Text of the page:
Packaging of certain products must also be in an opaque and re-sealable container, but that law only applies to the time of purchase. Plus, most edibles contain multiple servings and it’s not unusual for one cookie to serve six people. Even adults are mistakenly eating whole cookies and in April 2014, one visiting college student consequently jumped to his death from a hotel balcony after eating too much of an edible. A New York Times columnist visiting Colorado ate a whole candy bar labeled as 16 servings, and “laid in a hallucinatory state for 8 hours.” Home baked marijuana options are equally confusing. As a feeding therapist, I used to be comfortable offering foods to a child from a family’s pantry. But now, a tempting plate of brownies may be more than just a plate of brownies. By law, edibles, like any marijuana product (even plants), must be in an “enclosed, locked space.” However, it is not unusual for Colorado therapists to arrive for their home visit and find a bong, topical lotions or a half-eaten edible on the living room coffee table. Early intervention and home health care agencies are considering how to educate families on the first day of contact, during the intake process. Susan Elling, MA, CCC-SLP, who treats both children and adults in the home, notes that “It will be very important to have an open and honest conversation with a patient (and their family) regarding marijuana use as part of taking the medical history – just as we do for alcohol and smoking.”

Adults: Ms. Elling reported that “thepopulation in need of homecare services may be more likely to use marijuana to control pain and nausea” because family members are more likely to suggest it and there will no longer be a need to obtain a medical marijuana card. Ms. Elling also notes that marijuana “affects sleep, balance, coordination, and cognition.  This may be amplifying the conditions a patient is already dealing with related to medical issues.  It can also significantly raise anxiety.  These are all factors that increase fall risk, confusion, lead to poor judgment, and can setback a patient’s recovery. It may be very difficult to determine what issues are related to the patient’s medical condition and which are related to the marijuana use.  Interventions, progress and prognosis may be affected.” Edibles in particular are a safety hazard for this population, because of the inability to self-regulate. There is no predicting how an edible will effect one person or another.

“It’s not your grandmother’s marijuana,” reported Dr. Richard Zane, who is the head of the Department of Emergency Medicine at the University of Colorado Hospital. Well-meaning family members, hoping to control their loved one’s discomfort, may not realize that the strength of today’s marijuana is significantly higher than the pot your cool grandma smoked in the 60’s. In fact, THC levels represent a 121% increase just from 1999 to 2010. Family members may not understand that the strength and effect of the drug varies from product to product. For example, compare two hits on today’s joint and an individual will ingest approximately five mg of the chemicals that produce the psychoactive and/or sedative effects compared to up to 100 mg in one packaged edible. Plus, even using the exact same method of ingestion does not guarantee the exact same dosage every time. Zane reported in this interview with Colorado Public Radio that the “drug isn’t always spread evenly through food or candy, so several people eating the same amounts can be ingesting different quantities of marijuana.”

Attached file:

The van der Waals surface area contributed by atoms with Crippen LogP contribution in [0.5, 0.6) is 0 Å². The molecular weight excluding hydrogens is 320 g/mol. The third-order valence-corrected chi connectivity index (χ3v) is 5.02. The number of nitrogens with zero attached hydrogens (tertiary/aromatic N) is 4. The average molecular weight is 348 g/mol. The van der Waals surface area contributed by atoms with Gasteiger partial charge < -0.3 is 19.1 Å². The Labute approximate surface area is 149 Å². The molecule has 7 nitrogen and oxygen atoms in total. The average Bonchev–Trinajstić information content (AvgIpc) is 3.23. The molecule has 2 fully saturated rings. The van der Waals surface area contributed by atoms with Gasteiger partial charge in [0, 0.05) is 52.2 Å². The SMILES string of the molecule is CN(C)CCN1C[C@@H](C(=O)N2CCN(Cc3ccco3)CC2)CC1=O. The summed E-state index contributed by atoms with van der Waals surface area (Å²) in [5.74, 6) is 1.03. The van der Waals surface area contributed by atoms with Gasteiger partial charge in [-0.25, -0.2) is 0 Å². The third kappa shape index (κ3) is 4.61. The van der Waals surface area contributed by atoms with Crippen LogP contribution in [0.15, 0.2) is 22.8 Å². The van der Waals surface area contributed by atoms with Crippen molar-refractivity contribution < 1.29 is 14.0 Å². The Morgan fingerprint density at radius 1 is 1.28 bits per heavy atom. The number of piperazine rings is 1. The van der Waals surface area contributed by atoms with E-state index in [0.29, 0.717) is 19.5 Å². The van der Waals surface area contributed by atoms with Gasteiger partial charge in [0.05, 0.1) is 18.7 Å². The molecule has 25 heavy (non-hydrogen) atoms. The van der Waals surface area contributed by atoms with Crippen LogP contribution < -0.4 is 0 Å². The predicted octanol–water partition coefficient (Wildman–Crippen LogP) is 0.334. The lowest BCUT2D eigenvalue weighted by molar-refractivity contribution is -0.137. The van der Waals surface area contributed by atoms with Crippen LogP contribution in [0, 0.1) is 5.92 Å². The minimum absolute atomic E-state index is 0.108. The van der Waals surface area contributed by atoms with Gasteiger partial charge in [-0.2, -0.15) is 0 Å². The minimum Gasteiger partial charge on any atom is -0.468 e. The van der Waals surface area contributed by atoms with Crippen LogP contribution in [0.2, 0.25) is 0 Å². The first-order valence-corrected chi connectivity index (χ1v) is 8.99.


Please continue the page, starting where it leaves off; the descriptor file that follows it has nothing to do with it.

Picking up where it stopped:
The uncertainty of dosage and effects has Elling on guard: “I am concerned that the high potency, unpredictable effect, easy availability, and unclear dosage information of edibles may have serious consequences for homecare patients with already fragile health. It is also misleadingly considered quite “benign” and safe compared to alcohol consumption and smoking.  I feel the need to know the signs and symptoms of a marijuana overdose and know the contraindications with any other prescription or OTC drugs they may be taking and be able to educate my patients and their caregivers regarding this issue.”

Additional Safety Concerns: In the course of this short article, it’s impossible to cover all of the safety issues, including those related to growing and processing marijuana in the home. These concerns include electrical hazards from impromptu wiring (not to code); cultivation hazards such a mold and poor air quality for medically fragile patients;  increased carbon dioxide and carbon monoxide necessary for growing; chemical exposures and improper storage of pesticides and poisonous fertilizers; THC on household surfaces and airborne exposure; and exploding hash oil labs. From January to April 2014, hash oil explosions occurred on a weekly basis in Colorado, some triggered just by turning on a nearby light switch.

Consider Family Functioning: The impact on safety is the tip of the iceberg. Woodard explained that home health professionals must consider a parent’s behavior when using marijuana, the impact on a child’s behavior and family functioning overall. Difficult but often necessary questions to ask include: What steps have you taken to protect your children and family members? How do you store your marijuana and paraphernalia? What are you like when you use? Most importantly, she recommended asking yourself “Do I believe that the conditions in this home could reasonably result in harm” to anyone in this household? If so, educate the family and be mindful of mandatory reporting laws.